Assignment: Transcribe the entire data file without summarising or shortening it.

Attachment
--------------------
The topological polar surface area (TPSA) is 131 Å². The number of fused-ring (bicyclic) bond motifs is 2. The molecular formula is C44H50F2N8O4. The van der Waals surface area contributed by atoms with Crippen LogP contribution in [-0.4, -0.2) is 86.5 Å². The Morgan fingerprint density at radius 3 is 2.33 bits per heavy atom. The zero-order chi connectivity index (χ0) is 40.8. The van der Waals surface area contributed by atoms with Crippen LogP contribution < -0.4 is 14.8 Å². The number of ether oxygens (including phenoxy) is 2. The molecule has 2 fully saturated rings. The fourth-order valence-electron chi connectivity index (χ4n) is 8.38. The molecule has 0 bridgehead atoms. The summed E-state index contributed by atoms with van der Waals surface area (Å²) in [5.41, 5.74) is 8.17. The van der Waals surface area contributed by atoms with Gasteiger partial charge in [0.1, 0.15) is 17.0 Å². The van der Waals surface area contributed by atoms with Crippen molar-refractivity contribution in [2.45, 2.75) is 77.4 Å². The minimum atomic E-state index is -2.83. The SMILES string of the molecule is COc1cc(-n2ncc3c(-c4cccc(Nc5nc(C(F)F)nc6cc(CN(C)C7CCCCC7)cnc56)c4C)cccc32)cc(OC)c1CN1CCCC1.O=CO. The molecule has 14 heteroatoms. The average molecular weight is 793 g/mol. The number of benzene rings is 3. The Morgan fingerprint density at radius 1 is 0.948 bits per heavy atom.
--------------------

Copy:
The topological polar surface area (TPSA) is 131 Å². The number of fused-ring (bicyclic) bond motifs is 2. The molecular formula is C44H50F2N8O4. The van der Waals surface area contributed by atoms with Crippen LogP contribution in [-0.4, -0.2) is 86.5 Å². The Morgan fingerprint density at radius 3 is 2.33 bits per heavy atom. The zero-order chi connectivity index (χ0) is 40.8. The van der Waals surface area contributed by atoms with Crippen LogP contribution < -0.4 is 14.8 Å². The number of ether oxygens (including phenoxy) is 2. The molecule has 2 fully saturated rings. The fourth-order valence-electron chi connectivity index (χ4n) is 8.38. The molecule has 0 bridgehead atoms. The summed E-state index contributed by atoms with van der Waals surface area (Å²) in [5.41, 5.74) is 8.17. The van der Waals surface area contributed by atoms with Gasteiger partial charge in [0.1, 0.15) is 17.0 Å². The van der Waals surface area contributed by atoms with Crippen molar-refractivity contribution in [2.45, 2.75) is 77.4 Å². The minimum atomic E-state index is -2.83. The SMILES string of the molecule is COc1cc(-n2ncc3c(-c4cccc(Nc5nc(C(F)F)nc6cc(CN(C)C7CCCCC7)cnc56)c4C)cccc32)cc(OC)c1CN1CCCC1.O=CO. The molecule has 14 heteroatoms. The average molecular weight is 793 g/mol. The number of benzene rings is 3. The Morgan fingerprint density at radius 1 is 0.948 bits per heavy atom.